In contrast to the relative rarity of self starvation during the "Dark Ages", anorexic behavior seemed to have reached almost epidemic proportions during the Renaissance, particularly in Southern Europe where urban centers, and their concomitant sophistication and wealth flourished. (Bell l985, Bynum l987.) In his book, Holy Anorexia, Bell (l985) cites 26l cases of female starvation for religious reasons between 1206 and l934. Of these 26l fasting women, l8l (more than two-thirds) lived between l200 and l600 A.D. with many being elevated to sainthood. In addition to fasting (often to death) these "holy" anorexics castigated their bodies, refused offers of marriage and sought refuge in religious orders. Many were sanctified for their alleged ability to communicate with Christ (such as St. Catherine of Siena) and praised for their devotion to helping the sick and the poor at the expense of their own health and appearance. Their existence contrasted with the more typical Renaissance feminine ideal of an ethereal yet carefully clothed and made up fashionable lady who was educated to serve at her husband's side. Some forms of holy anorexia continued beyond the Renaissance (Simone Weil might serve as a contemporary example, Coles, l987, McLellan, l990) but once again this form of behavior diminished greatly as the more mundane world of the Reformation reshaped European values. One possible explanation for this relative disappearance of holy anorexics may be in an alteration of the attitude of the Church. In the attempt to reestablish it's authority, the Church mandated that the laity could only communicate with Christ via the intermediary of an ordained male priest, so that a young girl claiming to speak with Christ could expect a visit from the Inquisition as much as an invitation to sainthood. However, the centuries following the Renaissance also brought about an alteration in the social perception of the female's role in society. Women were once again prized for their biological rather that aesthetic qualities as the high civilization of Southern Europe was eclipsed by a pervasive puritanism.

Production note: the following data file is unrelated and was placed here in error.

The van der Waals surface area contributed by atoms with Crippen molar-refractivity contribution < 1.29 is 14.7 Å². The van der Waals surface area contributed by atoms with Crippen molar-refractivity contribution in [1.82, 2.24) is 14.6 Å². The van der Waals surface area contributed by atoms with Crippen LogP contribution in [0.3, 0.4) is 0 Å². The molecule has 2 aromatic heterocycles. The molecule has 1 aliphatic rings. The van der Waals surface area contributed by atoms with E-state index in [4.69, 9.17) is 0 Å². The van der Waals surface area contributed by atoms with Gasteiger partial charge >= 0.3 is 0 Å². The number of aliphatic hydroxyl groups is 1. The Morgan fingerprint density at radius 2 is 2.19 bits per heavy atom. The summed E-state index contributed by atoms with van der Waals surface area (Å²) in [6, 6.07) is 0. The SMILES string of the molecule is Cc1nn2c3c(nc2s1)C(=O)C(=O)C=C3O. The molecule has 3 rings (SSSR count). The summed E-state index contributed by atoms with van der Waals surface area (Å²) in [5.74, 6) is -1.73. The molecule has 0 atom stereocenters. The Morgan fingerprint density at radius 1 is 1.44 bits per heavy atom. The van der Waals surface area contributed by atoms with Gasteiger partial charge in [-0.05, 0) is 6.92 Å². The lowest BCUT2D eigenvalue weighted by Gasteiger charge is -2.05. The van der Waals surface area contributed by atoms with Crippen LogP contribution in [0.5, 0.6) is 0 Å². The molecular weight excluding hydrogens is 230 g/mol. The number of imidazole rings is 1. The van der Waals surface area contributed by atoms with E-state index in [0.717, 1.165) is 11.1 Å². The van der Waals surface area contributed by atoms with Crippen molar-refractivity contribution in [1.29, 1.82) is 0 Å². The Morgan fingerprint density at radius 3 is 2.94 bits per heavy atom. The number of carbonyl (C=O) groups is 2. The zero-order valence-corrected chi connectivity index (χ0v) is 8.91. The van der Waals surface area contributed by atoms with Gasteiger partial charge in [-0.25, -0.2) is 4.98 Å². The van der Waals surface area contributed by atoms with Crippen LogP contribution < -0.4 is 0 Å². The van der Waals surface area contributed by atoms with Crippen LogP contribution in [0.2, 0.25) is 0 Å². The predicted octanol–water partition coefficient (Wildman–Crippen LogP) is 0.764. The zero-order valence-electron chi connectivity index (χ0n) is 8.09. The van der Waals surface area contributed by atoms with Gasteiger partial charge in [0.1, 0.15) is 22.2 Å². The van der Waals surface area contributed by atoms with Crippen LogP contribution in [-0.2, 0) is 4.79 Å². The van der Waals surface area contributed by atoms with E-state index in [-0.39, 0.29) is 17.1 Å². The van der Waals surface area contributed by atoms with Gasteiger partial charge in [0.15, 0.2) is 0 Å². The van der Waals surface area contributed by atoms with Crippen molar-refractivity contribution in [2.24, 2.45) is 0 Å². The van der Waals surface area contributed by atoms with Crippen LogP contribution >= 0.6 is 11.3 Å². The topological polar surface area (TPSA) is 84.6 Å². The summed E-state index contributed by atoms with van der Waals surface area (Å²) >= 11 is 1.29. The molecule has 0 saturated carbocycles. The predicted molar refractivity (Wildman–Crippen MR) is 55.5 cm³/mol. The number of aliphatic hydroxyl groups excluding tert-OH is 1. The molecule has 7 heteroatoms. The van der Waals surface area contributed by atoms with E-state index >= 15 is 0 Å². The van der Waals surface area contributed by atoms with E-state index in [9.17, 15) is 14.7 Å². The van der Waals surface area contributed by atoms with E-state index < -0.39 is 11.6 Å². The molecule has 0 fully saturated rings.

In these simpler times, a few cases of self starvation have been reported as "miraculous maids" (Brumberg, l982) who claimed to be able to exist without nourishment. These girls have a "Cinderella" quality: they usually come from poor families in rural areas who became celebrities once news of their ethereal existence spread and who were visited by dignitaries, often for a fee paid to the family. Some of these girls were found to be frauds while others died of malnutrition. Many claimed a religious basis to their fasting so that they became the objects of debate between the church which espoused the possibility of a solely "spiritual" existence and the rising scientific materialism which doubted the ability to live without nourishment. A few of these "miraculous maids" gained international fame and some may have starved to death in obscurity.

This trickle of cases of anorexia swelled to a respectable stream of self starvation in the l9th century, leading to their description by Leseque and Gull in l873 (although Silverman (l989) has found a published clinical account of anorexia nervosa by Louis Victor Marce, a French physician, dating to l859.) At this time, the industrial revolution produced a return of a moneyed and urbane middle class with cultural and aesthetic aspirations. As Veblen (l899) noted in his Theory of the Leisure Class, a corpulent woman no longer was evidence of her family's prosperity. Since women were now joining the labor force, a frail, thin woman proved that she did not need to work because of her father's or husband's financial success.

The history of anorexia from Victorian days to our own era is well known and need not be repeated here in detail. Numbers of cases declined during the World Wars and the depression, only to reemerge with alarming frequency in the late sixties. Russell (l985) reviewed the changes in eating disorders since the turn of the century, noting an overall increase in incidence in the last few decades, the emergence of bulimia as a frequent manifestation, and possibly, a different motivation: fear of becoming fat rather than defending against sexuality or the demands of an adult life.